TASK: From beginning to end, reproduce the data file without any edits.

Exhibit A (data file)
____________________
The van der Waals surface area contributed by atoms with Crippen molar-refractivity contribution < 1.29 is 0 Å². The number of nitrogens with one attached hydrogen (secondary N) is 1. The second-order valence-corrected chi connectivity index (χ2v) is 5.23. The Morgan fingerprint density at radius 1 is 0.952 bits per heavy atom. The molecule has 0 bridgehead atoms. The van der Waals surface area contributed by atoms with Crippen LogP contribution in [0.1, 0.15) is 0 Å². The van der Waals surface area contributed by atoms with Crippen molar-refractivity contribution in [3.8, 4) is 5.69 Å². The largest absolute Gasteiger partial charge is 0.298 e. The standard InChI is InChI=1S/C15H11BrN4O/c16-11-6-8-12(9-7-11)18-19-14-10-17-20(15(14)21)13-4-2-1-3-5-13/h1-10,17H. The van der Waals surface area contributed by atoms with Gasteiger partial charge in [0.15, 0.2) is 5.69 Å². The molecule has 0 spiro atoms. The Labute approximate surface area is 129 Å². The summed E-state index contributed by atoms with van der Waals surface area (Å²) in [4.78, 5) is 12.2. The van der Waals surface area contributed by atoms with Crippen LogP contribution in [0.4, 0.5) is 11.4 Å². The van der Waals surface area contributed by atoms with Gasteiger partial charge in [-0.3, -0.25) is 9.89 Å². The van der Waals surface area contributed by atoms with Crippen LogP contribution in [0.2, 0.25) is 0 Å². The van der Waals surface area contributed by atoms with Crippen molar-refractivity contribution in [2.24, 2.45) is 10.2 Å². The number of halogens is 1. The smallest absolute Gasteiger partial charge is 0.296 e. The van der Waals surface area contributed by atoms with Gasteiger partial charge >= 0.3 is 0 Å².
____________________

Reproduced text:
The van der Waals surface area contributed by atoms with Crippen molar-refractivity contribution < 1.29 is 0 Å². The number of nitrogens with one attached hydrogen (secondary N) is 1. The second-order valence-corrected chi connectivity index (χ2v) is 5.23. The Morgan fingerprint density at radius 1 is 0.952 bits per heavy atom. The molecule has 0 bridgehead atoms. The van der Waals surface area contributed by atoms with Crippen LogP contribution in [0.1, 0.15) is 0 Å². The van der Waals surface area contributed by atoms with Crippen molar-refractivity contribution in [3.8, 4) is 5.69 Å². The largest absolute Gasteiger partial charge is 0.298 e. The standard InChI is InChI=1S/C15H11BrN4O/c16-11-6-8-12(9-7-11)18-19-14-10-17-20(15(14)21)13-4-2-1-3-5-13/h1-10,17H. The van der Waals surface area contributed by atoms with Gasteiger partial charge in [0.15, 0.2) is 5.69 Å². The molecule has 0 spiro atoms. The Labute approximate surface area is 129 Å². The summed E-state index contributed by atoms with van der Waals surface area (Å²) in [4.78, 5) is 12.2. The van der Waals surface area contributed by atoms with Crippen LogP contribution in [0.4, 0.5) is 11.4 Å². The van der Waals surface area contributed by atoms with Gasteiger partial charge in [-0.3, -0.25) is 9.89 Å². The van der Waals surface area contributed by atoms with Crippen LogP contribution in [0.2, 0.25) is 0 Å². The van der Waals surface area contributed by atoms with Crippen molar-refractivity contribution in [2.24, 2.45) is 10.2 Å². The number of halogens is 1. The smallest absolute Gasteiger partial charge is 0.296 e. The van der Waals surface area contributed by atoms with Gasteiger partial charge >= 0.3 is 0 Å².